If there’s one quality that defines Reece Beekman’s game — before his active hands, stellar footwork, incredible feel, superior finishing ability, and phenomenal passing — it’s his lightning-quick first step. Whether off a steal in the backcourt leading to a transition dunk or on a drive to the rim, Beekman is capable of turning on the burners to change speeds on a dime.
Considering his struggles over two seasons to consistently knock down perimeter shots, that initial jump he’s capable of getting on opponents has allowed Beekman to still be a threat offensively and to work to draw help to find open teammates.
This season, he’s been an effective lead guard with a 28.6% percent assist rate (good for third in the ACC). He’s also wreaked havoc defensively with a 4.3% steal rate (second in the conference) and a 3.0% block rate (second among ACC guards) while only committing 1.7 fouls per 40 minutes (10th in the conference).
All of that was on display on Wednesday in the Virginia Cavaliers’ 66-61 win over the Pittsburgh Panthers. With eight assists, two blocks, one steal, and just two turnovers, Beekman was in his element.
That type of play hasn’t gone unnoticed by head Coach Tony Bennett. “You look at his stat-line [against Pitt],” notes Bennett. “Him defensively — he always gets his hands on stuff. Blocked a shot at the end of the half. Made the nice pass to Armaan at the end.”
Yet, while the intangibles that have characterized Beekman’s play for the past season and a half were integral to Virginia’s victory over Pitt, it’s the next step that he’s taking in his development that catapulted both his production and the UVA offense to another level on Wednesday.
As it has on a few occasions this season, Beekman’s three-ball was falling against Pitt. Hitting three straight triples in the first half, his demeanor noticeably shifted as he gained confidence and began to make plays for himself and search for his own shot rather than primarily deferring to others. That resulted in a 19-point outing for the sophomore on 8-11 shooting from the field and 3-5 from deep.
Of note, for the first 12:58 of the Pitt game, the Virginia offense scored a measly 0.71 points per possession.
Yet, once Beekman knocked down his first long ball of the night, the Wahoos scored an impressive 1.32 points per possession for the rest of the contest.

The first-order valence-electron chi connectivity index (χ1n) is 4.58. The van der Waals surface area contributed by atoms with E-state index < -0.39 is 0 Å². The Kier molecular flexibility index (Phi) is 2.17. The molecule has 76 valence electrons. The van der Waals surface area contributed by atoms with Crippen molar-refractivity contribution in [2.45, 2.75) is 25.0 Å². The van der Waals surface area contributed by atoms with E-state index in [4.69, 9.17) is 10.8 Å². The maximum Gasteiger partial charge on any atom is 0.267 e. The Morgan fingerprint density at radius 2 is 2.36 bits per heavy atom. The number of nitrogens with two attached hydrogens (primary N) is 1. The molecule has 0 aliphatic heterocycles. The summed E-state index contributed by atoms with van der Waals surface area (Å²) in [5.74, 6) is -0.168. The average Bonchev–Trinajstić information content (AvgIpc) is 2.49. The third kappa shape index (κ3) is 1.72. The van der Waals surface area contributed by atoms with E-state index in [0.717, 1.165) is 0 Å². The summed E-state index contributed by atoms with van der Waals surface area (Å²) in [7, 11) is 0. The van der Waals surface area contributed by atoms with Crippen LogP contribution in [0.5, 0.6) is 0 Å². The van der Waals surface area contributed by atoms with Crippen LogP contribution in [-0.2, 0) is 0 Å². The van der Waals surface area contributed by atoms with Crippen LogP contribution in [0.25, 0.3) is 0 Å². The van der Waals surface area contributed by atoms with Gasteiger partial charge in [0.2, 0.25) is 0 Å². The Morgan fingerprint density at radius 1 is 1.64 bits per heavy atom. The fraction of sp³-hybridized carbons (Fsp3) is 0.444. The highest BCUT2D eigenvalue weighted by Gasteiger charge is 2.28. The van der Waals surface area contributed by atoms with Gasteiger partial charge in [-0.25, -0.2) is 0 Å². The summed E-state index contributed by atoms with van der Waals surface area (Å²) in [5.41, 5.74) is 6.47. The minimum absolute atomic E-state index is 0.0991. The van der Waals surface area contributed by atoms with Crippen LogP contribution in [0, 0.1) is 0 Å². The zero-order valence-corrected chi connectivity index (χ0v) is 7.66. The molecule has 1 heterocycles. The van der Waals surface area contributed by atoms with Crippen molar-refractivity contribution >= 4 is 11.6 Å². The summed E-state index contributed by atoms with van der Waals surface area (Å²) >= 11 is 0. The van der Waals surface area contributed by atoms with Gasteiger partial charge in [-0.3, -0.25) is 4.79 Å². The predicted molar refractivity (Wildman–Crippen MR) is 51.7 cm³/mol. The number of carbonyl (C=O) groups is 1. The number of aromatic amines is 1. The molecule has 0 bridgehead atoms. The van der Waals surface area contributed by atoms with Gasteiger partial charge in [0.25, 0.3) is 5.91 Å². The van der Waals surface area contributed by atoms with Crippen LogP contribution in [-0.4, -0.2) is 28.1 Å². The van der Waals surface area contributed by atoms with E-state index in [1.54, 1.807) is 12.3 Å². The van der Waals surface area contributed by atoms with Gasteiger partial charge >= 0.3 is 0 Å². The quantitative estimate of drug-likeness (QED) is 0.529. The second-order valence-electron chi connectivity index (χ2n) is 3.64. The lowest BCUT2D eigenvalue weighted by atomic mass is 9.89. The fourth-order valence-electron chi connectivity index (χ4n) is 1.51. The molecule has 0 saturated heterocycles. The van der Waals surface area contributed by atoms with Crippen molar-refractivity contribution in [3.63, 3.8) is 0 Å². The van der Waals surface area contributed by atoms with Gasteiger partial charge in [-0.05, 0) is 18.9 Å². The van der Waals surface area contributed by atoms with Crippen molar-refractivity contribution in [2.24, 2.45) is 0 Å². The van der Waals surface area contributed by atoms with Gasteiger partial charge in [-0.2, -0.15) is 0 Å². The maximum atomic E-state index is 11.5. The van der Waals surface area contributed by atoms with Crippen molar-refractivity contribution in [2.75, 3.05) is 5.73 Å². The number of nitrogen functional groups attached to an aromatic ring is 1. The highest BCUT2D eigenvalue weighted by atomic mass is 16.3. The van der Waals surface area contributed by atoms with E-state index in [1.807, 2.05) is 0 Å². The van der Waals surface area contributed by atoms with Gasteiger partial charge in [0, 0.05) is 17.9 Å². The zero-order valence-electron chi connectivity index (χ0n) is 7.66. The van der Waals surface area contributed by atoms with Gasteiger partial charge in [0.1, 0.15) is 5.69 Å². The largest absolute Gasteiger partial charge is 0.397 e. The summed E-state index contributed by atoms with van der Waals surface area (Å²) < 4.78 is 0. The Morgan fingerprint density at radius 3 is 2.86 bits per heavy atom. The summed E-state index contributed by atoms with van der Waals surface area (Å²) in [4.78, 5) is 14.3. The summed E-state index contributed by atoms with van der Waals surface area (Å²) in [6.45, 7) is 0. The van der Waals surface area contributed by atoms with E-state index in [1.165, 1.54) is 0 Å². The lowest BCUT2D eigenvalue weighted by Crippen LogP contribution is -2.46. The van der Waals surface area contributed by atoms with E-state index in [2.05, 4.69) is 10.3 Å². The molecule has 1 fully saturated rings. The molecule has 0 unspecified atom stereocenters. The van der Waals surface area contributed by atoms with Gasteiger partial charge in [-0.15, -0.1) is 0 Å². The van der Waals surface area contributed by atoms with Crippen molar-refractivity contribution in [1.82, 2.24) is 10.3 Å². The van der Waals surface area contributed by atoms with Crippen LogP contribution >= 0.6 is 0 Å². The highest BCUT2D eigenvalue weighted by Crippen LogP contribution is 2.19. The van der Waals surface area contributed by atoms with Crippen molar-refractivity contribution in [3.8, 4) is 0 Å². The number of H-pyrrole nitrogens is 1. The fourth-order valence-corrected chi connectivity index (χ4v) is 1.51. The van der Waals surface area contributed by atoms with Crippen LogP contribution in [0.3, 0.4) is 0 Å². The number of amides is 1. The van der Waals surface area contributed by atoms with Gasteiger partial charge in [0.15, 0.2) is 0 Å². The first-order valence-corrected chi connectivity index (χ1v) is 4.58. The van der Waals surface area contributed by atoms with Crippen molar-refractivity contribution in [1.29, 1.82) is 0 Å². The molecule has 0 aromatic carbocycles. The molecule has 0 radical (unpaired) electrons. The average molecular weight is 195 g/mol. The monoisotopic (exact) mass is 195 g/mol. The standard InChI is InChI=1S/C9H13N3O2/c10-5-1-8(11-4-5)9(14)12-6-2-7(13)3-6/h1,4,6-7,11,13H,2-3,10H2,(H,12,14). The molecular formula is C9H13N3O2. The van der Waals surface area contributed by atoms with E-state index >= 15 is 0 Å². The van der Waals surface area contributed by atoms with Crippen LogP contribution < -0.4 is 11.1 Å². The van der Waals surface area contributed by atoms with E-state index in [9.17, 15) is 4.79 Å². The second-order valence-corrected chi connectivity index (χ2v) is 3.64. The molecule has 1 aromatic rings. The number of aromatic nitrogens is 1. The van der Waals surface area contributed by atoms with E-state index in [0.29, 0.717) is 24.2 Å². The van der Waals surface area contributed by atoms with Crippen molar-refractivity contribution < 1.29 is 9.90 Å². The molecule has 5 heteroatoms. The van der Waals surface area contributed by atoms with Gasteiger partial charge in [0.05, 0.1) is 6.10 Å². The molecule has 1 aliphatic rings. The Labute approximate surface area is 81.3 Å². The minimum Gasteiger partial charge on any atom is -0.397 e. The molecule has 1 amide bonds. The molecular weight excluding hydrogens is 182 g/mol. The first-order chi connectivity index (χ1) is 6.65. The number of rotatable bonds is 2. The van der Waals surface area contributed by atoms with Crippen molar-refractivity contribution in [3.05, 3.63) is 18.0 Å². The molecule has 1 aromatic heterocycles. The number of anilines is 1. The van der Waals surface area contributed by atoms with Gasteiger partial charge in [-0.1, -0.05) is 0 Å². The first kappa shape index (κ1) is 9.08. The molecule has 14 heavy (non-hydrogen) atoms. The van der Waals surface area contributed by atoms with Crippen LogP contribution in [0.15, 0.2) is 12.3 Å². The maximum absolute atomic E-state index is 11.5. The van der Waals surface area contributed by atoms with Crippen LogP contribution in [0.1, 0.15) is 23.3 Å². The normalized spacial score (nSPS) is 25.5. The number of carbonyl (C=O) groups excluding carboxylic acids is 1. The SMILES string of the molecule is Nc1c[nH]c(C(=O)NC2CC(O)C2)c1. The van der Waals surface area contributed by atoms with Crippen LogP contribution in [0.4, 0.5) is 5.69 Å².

“It was great to see Reece step up like that,” said Bennett after the game. “His ability to slash [is impressive] and as he gets more comfortable, as he continues to keep improving his shot, and gets stronger his best basketball is in front of him.” In fact, Bennett emphasizes that “he’s been trending in this way for the last number of games and that’s huge for us.”
As Bennett pointed out, Beekman has been steadily improving his outside shooting. In eight conference games so far this season, he’s actually shooting a very respectable 38.1% (8-21) from behind the arc on 4.8 three-point attempts per 100 possessions. Last year, Beekman shot 20.8% from deep in ACC play on just 3 threes per 100 possessions.
Granted, six of the eight threes Beekman has made in conference play came in two games. He also shot 3-15 from deep in non-conference play. That said, improvement is improvement and he’s showed off just how dynamic an offensive threat he can be when hits shots.
In fact, in those two games this season that Beekman has hit multiple triples — Wednesday against Pitt and December 22nd versus Clemson — the Wisconsin native shot a combined 9-11 from two-point range.
So, why is it that Beekman is so efficient as a scorer when he hits a couple threes? Obviously, part of that is due to the rhythm that comes with hitting jumpers. But — for Beekman’s specific skillset — making jump shots opens new doors for him and for the team in general.
To comprehensively understand what Beekman’s perimeter success does for Virginia, it’s critical to examine how opponents tend to play off of him because they don’t expect him to hurt them from deep.
In plenty of games this season and last, teams have refused to guard Beekman on the perimeter and sometimes even decided against closing out to him in order to force him to shoot rather than having the option to slash to the hoop.
That’s exactly how Pitt played Beekman early Wednesday. For starters, on this early possession Pitt plays well off Beekman and allows him to hold the ball on the perimeter while daring him to shoot.
That continued as the half progressed. Here, Beekman’s defender is courageous enough to double down on the adjacent Jayden Gardner and leave the point guard open on the perimeter. Even when Gardner kicked out to Beekman, the defender closed out half-heartedly while being sure to prevent any chance at a blow-by drive.